By Gustavo Arellano
By R. Scott Moxley
By Alfonso Delgado
By Courtney Hamilton
By Joel Beers
By Peter Maguire
By Charles Lam
By Charles Lam
Photo by Jeanne RiceYorba Linda: Four-bedroom, two-and-a-half-bath house in semi-equestrian tractOccupants: Keith and Monika deBrucky Paid: $191,000 in 1984
The Orange County you don't hear so much about is inland—not so sexy, without the stretch of rugged coastline and whispers of a nude beach.
Roughly 59,000 people call it home, among them, 20-year residents Keith and Monika deBrucky, who came here from Germany (Keith was in the Army) by way of the Midwest.
"Yorba Linda is definitely one of the few remaining areas of Orange County that has this old-town feeling," Monika deBrucky told me recently at the couple's home, just minutes from the Yorba Linda Country Club and the Nixon Library. "You see horseback riders at the McDonald's, parking their horses."
You can't park a horse at the deBruckys' Mediterranean-influenced manse 'cause The Man will write you a ticket—no horses allowed in this part of town. The house, though, looks big enough to have a horse barn out back.
Appearances are deceptive. I discover it's the coziest 2,200-square-foot house I've ever been in. That's because the several rooms are on the small side. Four bedrooms, an entry hall and a formal dining room eat up space. Which is good—no more shouting across the living room about which Def Leppard CD to put on next.
Deception is rather key here in other ways: this is a house that seems to be typical old Orange County—in the words of a friend, "old, rich and boring."
I didn't see any bank statements left out, so I can't answer for the rich part. The old part . . . well, I guess you're as young as you feel. Her youngest of three children just went off to Berkeley, but when I meet her, Monika deBrucky is rockin' a pair of red-leather pants that makes me want to give her the rock & roll sign. I refrain 'cause some people still associate it with the Beast. Nice pants, though.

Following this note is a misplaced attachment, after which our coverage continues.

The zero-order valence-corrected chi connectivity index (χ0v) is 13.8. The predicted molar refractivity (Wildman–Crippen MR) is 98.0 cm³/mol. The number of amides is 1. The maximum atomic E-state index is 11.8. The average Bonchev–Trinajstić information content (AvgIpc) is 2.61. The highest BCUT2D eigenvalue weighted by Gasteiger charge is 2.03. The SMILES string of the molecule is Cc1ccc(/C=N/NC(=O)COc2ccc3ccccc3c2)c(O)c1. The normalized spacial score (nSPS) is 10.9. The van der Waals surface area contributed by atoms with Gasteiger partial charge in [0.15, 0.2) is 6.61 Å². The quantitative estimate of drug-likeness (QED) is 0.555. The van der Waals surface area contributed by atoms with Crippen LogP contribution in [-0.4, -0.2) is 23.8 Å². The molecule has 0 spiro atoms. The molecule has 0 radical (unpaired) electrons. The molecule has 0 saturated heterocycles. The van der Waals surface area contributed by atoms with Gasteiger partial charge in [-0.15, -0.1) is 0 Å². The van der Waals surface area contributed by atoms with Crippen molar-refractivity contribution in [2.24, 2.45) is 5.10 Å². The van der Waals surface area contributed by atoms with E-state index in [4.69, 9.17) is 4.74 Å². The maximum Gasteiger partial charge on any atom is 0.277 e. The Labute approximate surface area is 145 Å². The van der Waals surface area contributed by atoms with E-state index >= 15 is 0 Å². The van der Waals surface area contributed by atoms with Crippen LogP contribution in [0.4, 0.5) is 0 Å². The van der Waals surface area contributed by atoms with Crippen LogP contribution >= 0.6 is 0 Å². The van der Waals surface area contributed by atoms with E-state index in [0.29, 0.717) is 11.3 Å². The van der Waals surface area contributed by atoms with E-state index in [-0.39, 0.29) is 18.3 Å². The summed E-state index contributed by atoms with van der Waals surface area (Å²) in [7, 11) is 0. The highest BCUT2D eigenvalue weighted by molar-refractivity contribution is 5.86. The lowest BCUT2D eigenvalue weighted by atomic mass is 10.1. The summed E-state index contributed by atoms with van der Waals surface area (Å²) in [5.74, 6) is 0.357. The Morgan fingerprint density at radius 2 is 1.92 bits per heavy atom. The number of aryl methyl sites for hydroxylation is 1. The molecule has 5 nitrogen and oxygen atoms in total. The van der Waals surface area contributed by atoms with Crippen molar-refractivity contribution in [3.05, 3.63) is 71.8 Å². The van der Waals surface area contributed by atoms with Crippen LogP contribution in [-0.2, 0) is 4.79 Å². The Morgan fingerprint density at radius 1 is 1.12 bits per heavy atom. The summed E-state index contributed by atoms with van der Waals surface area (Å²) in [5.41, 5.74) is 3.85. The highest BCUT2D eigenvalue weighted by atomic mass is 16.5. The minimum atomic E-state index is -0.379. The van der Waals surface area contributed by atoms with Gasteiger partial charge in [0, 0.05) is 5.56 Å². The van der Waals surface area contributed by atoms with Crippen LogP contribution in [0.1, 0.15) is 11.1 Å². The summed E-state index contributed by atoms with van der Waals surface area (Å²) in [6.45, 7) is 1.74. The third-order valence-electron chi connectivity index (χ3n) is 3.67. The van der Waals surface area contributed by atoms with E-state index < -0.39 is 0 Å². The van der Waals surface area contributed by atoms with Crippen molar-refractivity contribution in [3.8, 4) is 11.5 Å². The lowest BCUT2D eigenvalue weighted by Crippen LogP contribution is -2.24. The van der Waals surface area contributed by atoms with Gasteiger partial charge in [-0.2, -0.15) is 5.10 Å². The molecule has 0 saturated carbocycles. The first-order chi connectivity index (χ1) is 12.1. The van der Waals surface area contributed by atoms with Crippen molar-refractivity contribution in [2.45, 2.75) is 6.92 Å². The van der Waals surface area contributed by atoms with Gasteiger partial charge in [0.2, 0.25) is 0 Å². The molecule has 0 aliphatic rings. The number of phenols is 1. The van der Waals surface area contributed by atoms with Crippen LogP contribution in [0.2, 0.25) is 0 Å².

As for boring, yeah. This'd definitely be a boring house if it were vacant and no one lived there. But the people—and the two Weimaraners—liven things up considerably.
That's right: two—ah-hah!—one, two Weimaraners. Ah-hah! And I quickly realize they own the place: books on dogs are the only items left out on the sparkling glass coffee table.
Opposite the coffee table and sectional sofa, where Rex the Weimaraner holds me hostage in the living room by falling asleep on my feet, there's a statue of a dog—I kid you not, it's a doleful-eyed bloodhound with a small table on its head.
These, I quickly realize, are animal-lovers, and they like dogs especially. Enough to continuously rebuild the French doors when the dogs—then young enough to chew things up—kept, well, chewing things up.
You're not a home owner until your dog—or, okay, your cat—fully wrecks your house. My uncle lived in a motor home until his Airedale ate the inside. Here, the dogs eat doors.
"My husband told me it was either him or the dogs," Monika deBrucky said. "I said, 'Don't ask me to choose.'"
Which colors me mildly shocked when her husband comes home. We get into a discussion about whether Oswald acted alone—he says yes—as I admire the dining room full of vintage European oaken table, chairs and sideboard, as well as the less-stuffy kitchen, where a ceramic rooster statue towers over me from the kitchen counter.
It's a TV series in the making: When Roosters Attack. With my other hand, I'm dialing FOX.
The coolest thing here, though, I don't find until I'm ready to leave. It's the hidden entertainment center, cleverly tucked behind a panel in the living room wall, right next to the fireplace. It's all MacGyver and stuff, but the kind of MacGyver that doesn't take an hour to get to the point. Unlike me.